Under his system, children practise addition, subtraction, multiplication and division on grids in workbooks.
In multiplication, they start with the easy tables (2 to 5) before moving up to the hard ones (6 to 9). They can also write in any answers they don't know at first to ensure they get everything right. They only start to practise building speed once they have 100 per cent accuracy.
Teachers then arrange tests to see how many questions the children can answer accurately within a minute. This method, which Rainey calls Accurate Facts Per Minute (AFPM) allows teachers, students and parents to see at a glance how well they are progressing.
At first Rainey had plenty of official co-operation, thanks to an endorsement from then-Education Minister Lockwood Smith, who arranged for ministry experts to help fine-tune the system. He found many teachers willing to change even if their test results were embarrassing - like the horrified principal of one highly regarded school who overhauled teaching methods when he learned almost a third of his Year 6 students were at remedial levels similar to Fairburn's.
Initially, says Rainey, he got a similar response from teachers at Fairburn School. He still feels the research was a missed opportunity to help the children who struggled most and he worries about their future at secondary school.
Asked about Rainey's methods and his criticism of modern maths teaching, Auckland University maths education lecturer Peter Hughes agrees that our poor performance in arithmetic is worrying and says students must know their basic facts instantly. Otherwise they will not be able to handle more complex problems, because their brains are tied up on the simple calculations.
Hughes describes Rainey's method as a powerful way to learn basic facts and says repetition is the best way to learn. He adds that probably a third of primary school students are not numerate when they reach secondary school and are very unlikely to catch up as secondary teachers are far too busy trying to teach advanced algebra and geometry.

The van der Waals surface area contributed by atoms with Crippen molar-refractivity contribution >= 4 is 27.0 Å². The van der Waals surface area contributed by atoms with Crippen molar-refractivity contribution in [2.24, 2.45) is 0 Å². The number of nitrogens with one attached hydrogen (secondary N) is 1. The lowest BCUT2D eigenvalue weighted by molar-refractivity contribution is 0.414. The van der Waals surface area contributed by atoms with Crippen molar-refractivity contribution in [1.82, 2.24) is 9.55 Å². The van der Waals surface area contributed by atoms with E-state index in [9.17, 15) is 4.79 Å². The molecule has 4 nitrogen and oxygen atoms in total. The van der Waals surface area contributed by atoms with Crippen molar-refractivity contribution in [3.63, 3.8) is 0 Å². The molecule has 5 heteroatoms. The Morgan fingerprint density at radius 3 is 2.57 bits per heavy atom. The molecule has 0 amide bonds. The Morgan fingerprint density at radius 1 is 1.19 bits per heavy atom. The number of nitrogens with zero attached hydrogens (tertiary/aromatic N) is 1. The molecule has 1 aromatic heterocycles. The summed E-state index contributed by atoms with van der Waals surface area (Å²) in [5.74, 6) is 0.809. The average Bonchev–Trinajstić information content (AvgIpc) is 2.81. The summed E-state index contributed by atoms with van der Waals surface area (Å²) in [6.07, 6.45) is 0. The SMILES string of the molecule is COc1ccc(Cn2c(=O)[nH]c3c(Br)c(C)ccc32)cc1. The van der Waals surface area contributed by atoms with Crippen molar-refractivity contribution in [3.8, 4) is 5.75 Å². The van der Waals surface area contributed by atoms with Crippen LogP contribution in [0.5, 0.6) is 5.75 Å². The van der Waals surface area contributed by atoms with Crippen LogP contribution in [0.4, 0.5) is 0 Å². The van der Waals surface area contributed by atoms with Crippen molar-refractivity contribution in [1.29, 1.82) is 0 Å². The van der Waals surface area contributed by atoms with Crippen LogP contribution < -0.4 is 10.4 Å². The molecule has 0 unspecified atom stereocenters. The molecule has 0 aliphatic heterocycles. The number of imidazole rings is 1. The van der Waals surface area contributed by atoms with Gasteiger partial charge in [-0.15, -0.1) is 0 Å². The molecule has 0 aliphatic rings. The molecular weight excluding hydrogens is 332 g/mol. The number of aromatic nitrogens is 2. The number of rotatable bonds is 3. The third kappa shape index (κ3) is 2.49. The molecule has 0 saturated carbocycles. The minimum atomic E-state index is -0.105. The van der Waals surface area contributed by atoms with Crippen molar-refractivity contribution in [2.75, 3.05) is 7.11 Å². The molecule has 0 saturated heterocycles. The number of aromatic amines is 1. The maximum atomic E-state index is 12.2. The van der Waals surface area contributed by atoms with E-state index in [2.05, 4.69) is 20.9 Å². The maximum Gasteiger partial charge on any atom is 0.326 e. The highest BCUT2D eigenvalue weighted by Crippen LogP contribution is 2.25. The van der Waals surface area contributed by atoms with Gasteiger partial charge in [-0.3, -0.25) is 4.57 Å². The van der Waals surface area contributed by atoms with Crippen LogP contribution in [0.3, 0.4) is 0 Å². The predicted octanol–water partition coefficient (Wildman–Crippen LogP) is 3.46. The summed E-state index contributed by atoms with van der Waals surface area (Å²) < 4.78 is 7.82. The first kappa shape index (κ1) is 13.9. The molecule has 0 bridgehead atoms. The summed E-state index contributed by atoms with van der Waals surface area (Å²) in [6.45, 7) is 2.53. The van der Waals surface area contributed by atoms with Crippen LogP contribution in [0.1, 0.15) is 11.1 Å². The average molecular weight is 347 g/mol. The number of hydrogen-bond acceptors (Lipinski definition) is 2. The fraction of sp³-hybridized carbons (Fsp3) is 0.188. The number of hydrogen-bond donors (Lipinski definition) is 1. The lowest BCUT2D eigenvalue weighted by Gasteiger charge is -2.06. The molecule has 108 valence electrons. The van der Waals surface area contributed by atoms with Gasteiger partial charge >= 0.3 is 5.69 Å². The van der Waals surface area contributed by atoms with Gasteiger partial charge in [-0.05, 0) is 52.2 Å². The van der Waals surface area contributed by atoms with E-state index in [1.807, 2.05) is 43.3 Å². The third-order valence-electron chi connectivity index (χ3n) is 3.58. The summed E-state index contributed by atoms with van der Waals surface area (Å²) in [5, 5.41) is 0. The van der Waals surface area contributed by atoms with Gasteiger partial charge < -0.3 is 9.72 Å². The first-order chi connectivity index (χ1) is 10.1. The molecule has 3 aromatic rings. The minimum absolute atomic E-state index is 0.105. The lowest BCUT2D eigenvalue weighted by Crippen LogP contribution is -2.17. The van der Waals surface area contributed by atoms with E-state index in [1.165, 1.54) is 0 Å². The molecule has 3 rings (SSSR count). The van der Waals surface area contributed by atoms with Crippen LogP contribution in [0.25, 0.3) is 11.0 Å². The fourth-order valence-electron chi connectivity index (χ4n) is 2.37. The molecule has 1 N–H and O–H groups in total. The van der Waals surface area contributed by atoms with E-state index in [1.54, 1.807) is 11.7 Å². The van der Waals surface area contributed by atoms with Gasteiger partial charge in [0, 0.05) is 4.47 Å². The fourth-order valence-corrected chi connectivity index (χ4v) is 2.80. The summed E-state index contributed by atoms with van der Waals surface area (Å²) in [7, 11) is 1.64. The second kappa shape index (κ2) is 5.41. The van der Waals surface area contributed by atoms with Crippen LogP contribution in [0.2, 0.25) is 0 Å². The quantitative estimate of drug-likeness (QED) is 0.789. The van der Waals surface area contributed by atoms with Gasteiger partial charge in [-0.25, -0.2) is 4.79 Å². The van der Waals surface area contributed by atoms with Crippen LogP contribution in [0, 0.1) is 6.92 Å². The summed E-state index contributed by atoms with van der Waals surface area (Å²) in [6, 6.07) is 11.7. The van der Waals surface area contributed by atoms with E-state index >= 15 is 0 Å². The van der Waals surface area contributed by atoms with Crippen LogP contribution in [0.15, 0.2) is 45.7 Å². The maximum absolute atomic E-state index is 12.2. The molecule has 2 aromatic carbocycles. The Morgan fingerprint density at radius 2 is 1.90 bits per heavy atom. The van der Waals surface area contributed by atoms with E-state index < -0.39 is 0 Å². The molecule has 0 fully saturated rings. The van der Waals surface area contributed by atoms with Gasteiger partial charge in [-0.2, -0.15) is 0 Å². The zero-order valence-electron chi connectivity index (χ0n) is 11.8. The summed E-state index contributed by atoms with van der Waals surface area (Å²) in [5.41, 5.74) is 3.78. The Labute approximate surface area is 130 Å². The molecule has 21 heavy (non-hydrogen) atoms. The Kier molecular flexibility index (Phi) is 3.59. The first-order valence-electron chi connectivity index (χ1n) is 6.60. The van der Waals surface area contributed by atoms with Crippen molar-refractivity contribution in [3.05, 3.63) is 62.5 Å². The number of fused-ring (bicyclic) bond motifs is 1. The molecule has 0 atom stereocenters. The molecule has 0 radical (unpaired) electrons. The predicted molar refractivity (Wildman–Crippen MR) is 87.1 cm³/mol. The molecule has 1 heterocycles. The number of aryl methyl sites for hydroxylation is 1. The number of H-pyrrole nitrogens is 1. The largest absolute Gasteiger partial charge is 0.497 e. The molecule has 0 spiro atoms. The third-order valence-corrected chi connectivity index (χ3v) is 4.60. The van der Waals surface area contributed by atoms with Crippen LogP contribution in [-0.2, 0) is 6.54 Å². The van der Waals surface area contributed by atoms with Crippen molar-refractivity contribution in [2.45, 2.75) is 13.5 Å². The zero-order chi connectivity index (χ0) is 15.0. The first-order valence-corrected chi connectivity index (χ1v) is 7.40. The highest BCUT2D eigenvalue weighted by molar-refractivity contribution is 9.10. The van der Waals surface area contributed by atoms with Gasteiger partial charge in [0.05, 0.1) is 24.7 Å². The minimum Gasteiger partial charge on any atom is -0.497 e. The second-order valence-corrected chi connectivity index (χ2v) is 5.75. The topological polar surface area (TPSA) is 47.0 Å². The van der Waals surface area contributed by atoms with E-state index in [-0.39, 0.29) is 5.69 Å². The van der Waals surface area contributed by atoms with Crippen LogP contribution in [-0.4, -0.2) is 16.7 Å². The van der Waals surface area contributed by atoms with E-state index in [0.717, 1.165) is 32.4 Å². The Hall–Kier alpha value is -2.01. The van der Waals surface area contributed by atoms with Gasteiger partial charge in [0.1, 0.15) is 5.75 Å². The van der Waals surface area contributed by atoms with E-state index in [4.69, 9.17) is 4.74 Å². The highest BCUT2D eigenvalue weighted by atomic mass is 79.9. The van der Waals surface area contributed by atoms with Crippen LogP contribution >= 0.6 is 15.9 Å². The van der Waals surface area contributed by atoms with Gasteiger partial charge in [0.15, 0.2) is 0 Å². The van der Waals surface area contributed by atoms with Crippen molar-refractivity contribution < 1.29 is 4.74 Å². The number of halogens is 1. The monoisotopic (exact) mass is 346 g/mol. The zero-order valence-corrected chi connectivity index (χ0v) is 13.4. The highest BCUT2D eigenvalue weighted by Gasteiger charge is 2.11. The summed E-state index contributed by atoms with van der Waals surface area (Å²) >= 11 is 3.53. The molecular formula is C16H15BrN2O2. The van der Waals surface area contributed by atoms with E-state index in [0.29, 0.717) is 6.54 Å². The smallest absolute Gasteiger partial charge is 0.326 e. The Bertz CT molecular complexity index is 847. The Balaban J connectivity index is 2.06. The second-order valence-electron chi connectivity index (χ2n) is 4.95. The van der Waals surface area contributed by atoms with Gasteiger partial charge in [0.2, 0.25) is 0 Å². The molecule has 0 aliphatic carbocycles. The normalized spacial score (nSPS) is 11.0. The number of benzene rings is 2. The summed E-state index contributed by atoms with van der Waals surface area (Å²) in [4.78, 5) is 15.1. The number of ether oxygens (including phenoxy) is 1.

But Hughes - a former secondary maths teacher who for eight years ran the Ministry of Education's Numeracy Project, which pioneered the current problem-solving approach - urges parents not to focus on times tables as the real measure of maths ability. His definition of numeracy is being able to apply those skills to real life.
For instance, he asks, can you instantly work out what is 4.9 per cent of $200,000? That's the sort of question people need to know when they're dealing with money and it requires a combination of instant recall and knowing the right strategy. (The quickest way is to estimate the answer by dividing $200,000 by 10, then halving that to get 5 per cent.)
Fretting over our failure at long multiplication and long division in international tests is pointless, says Hughes, because calculators mean no one has to do these calculations any more. Schools now teach a more logical way of calculating these problems but unfortunately many parents, who were brought up the old way, don't understand it.
He also questions our obsession with arithmetic as the gold standard of maths knowledge, saying if we really want to address a shortage of engineers, geometry and measurement are even more important than numbers.
Hughes maintains the TIMSS survey is more basic and less searching than the Programme for International Student Assessment (PISA) run by the OECD. In the last survey in 2009, New Zealand ranked 11th out of 65 countries for maths.
The real elephant in the room, he believes, is that many primary teachers are not confident at teaching maths.
"That's why so many kids are falling through the system. You get one bad year in maths, you know you're going to have it very difficult to catch up."
Meanwhile Rainey's success at Fairburn School has caught Parata's eye and she has asked Ministry of Education officials for a report on his methods to see if they can be applied in other schools.
Asked whether she agrees with his view that maths teaching has swung too far away from memorising the basics, Parata says she does not want the Government to dictate any changes in teaching style, as this is up to individual schools.
However, she notes that an Education Review Office report this month on maths teaching in primary schools found most schools needed to change their methods to help slow learners. For instance, it criticised the way teacher aides were often assigned to the struggling pupils who most needed an experienced teacher's help.
Parata says other important factors are school leadership, teacher training quality and changing social attititudes towards maths, which affect many teachers.
"If you've got a cultural attitude that maths is hard and reading is easy, then you go into it with that mindset."
Rainey says he'll be delighted to talk to Parata's officials, adding that he doesn't particularly care whether schools buy his teaching materials or use another similar system.
"I'm only around for a couple more years. I'm happy to give them all sorts of stuff."
The questions that stumped New Zealand kids
1) A ship has 218 passengers and 191 crew. How many people are on board?
International average - 73%
New Zealand - 52%
2) There are 762 cars in a carpark in 6 even rows. How many cars are in each row?
International average - 39%
New Zealand - 8%
(Answers: 409; 127)